The MCAT (Medical College Admission Test) is a standardized exam developed and administered by the Association of American Medical Colleges (AAMC). It’s used by many medical schools as part of their admissions process to identify candidates that possess the foundational knowledge and skills necessary for success in medicine. If you’re planning on applying to medical school, it’s important to understand the objectives and format of the MCAT as well as how to ace it.
This blog post is all about the MCAT, including…
- The four MCAT sections
- Your MCAT score report
- MCAT prep
Sections of the MCAT
The MCAT has 4 sections, all of which are composed of multiple choice questions. The number of questions and the amount of allotted time is the same for all sections except for CARS, as presented in the table below. You’ll encounter two kinds of questions throughout the exam: passage-based questions – questions that require you to read a passage before answering them – and discrete questions – questions that don’t relate to a passage.
The following table outlines the number of questions, their format, and the amount of time allotted for each section:
# of Questions
Amount of Time
Biological and Biochemical Foundations of Living Systems (BBLS)
Passage-based and Discrete
Chemical and Physical Foundations of Biological Systems (CPBS)
Passage-based and Discrete
Psychological, Social, and Biological Foundations of Behaviour (PSBB)
Passage-Based and Discrete
Critical Analysis and Reasoning Skills (CARS)
The BBLS, CPBS, and PSBB sections test foundational concepts in various scientific disciplines of which you’re required to have an introductory-level understanding. According to the AAMC, in order to complete these sections, you’ll have to draw on the following scientific inquiry and reasoning skills:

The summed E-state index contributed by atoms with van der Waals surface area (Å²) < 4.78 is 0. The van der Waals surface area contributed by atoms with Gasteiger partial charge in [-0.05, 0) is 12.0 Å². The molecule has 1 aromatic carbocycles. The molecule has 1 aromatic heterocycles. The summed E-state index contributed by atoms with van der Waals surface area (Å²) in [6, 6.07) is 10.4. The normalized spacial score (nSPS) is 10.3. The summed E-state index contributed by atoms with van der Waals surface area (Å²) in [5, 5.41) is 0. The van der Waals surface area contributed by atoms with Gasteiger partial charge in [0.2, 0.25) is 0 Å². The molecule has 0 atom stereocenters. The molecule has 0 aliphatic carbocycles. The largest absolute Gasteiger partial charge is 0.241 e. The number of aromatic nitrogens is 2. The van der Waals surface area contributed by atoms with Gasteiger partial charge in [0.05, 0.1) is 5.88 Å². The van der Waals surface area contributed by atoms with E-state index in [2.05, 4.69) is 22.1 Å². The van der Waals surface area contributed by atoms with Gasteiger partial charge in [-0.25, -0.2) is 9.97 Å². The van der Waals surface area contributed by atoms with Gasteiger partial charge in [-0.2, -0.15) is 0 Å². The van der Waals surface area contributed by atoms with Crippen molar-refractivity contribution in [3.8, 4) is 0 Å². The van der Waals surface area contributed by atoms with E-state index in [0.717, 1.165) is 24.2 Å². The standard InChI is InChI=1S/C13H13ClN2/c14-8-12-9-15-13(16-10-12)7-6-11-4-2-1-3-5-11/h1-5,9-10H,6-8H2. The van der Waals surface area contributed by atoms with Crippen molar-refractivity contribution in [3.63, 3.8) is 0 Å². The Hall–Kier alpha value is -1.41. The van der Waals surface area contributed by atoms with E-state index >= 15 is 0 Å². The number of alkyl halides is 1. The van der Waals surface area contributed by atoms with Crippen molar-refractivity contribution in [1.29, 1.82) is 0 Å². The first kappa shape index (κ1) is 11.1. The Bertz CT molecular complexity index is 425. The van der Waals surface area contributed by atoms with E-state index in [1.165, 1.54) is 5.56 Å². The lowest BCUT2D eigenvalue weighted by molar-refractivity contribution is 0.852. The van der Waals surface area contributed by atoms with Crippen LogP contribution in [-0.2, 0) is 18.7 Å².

- Demonstrating an understanding of scientific concepts and principles
- Identifying the relationship between closely related concepts
- Reasoning about scientific principles, theories, and models
- Analyzing and evaluating scientific explanations and predictions
- Demonstrating an understanding of important components of scientific research
- Reasoning about ethical issues in research
- Interpreting patterns in data presented in tables, figures, and graphs
- Reasoning about data and drawing conclusions from them
(Association of American Medical Colleges. (2020). What’s on the MCAT Exam? Washington, DC.)
You’ll also need to have an understanding of some mathematical concepts, such as logarithmic scales, the difference and conversion between metric and English units, calculating ratios and percentages, and a general understanding of trigonometry and vectors.
During these three sections of the MCAT, test takers are given the conversion factors for metric and English units. They also have access to a periodic table.
While the BBLS, CPBS, and PSBB sections strictly test your knowledge of the sciences, CARS tests your reading comprehension and analysis skills. Everything you need to complete this part of the exam will be provided in either the passages or the questions relating to them.